cover image Quarantine


Brian Henry, . . Ahsahta, $16 (80pp) ISBN 978-0-916272-88-3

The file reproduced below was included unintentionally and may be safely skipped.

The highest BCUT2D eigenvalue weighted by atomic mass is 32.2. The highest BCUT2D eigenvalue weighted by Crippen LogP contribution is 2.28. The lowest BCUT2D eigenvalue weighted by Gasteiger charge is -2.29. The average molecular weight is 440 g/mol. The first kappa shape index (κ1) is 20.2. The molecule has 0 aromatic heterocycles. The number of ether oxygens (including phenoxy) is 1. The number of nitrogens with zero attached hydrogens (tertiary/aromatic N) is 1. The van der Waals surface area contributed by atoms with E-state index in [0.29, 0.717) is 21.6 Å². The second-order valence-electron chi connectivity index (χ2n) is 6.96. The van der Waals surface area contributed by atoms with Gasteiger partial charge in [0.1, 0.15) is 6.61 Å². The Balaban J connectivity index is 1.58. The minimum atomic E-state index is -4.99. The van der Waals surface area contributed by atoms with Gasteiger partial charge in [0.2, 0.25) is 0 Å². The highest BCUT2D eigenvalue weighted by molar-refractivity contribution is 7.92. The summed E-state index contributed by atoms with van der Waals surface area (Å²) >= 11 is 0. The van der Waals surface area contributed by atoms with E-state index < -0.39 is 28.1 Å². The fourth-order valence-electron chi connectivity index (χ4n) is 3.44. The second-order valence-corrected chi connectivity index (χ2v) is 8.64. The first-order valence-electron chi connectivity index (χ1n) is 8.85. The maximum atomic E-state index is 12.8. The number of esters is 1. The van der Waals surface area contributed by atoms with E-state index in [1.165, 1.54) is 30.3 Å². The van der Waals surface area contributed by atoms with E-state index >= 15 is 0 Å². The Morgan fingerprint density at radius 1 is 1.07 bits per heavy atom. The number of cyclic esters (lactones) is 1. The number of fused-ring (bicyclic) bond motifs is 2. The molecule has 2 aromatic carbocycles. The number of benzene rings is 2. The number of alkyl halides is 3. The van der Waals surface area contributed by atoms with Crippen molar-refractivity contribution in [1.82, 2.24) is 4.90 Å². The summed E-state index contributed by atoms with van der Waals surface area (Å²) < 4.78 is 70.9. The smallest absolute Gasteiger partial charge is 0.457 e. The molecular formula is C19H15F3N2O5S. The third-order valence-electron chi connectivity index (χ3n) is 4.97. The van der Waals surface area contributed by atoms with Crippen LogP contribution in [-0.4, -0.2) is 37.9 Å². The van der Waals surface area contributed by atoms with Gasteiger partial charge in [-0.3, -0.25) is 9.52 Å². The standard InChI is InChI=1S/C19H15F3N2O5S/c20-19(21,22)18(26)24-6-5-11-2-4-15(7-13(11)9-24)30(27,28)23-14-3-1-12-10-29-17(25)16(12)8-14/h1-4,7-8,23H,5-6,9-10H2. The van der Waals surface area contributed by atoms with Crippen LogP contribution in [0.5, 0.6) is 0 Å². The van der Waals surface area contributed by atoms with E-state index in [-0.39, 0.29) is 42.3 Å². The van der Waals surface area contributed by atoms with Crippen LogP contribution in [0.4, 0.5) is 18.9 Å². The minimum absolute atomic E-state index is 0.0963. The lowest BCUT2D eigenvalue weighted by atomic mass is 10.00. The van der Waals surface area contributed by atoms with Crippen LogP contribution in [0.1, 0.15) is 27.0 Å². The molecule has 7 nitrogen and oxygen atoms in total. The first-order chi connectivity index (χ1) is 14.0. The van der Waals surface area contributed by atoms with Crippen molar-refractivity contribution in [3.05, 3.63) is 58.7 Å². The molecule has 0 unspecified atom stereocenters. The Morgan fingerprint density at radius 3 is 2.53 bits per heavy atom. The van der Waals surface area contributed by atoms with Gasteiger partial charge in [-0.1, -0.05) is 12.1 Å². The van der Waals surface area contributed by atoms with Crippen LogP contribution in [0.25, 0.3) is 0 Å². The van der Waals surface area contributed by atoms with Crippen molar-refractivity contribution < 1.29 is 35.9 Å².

In 40 verse sections and several brief prose interludes, Henry (Graft ) portrays a nameless Englishman dying of plague in 1665. His protagonist remembers key bits of his life (in reverse order, from most recent to longest ago) as he lies in a field beside the dead bodies of his wife and son; he may have brought the disease home from a nearby river where he met young men for anonymous sex. Henry's doomed husband recalls his life in rapt, halting lines without punctuation, indebted to W.S. Merwin: his wife "did not scream like my son/ she died just the same hot and in pain/ I will die silent I will tell my story as I die." Though horrid vistas recur throughout —"the bodies on fire in the river for days"— the greatest pain is inward, as he regrets a life unlived: "If I could burrow into the dirt/ beneath my back I would fracture/ the earth to return." Henry, an editor of Verse magazine, takes his speaker's voice to a gritty extreme. (Mar.)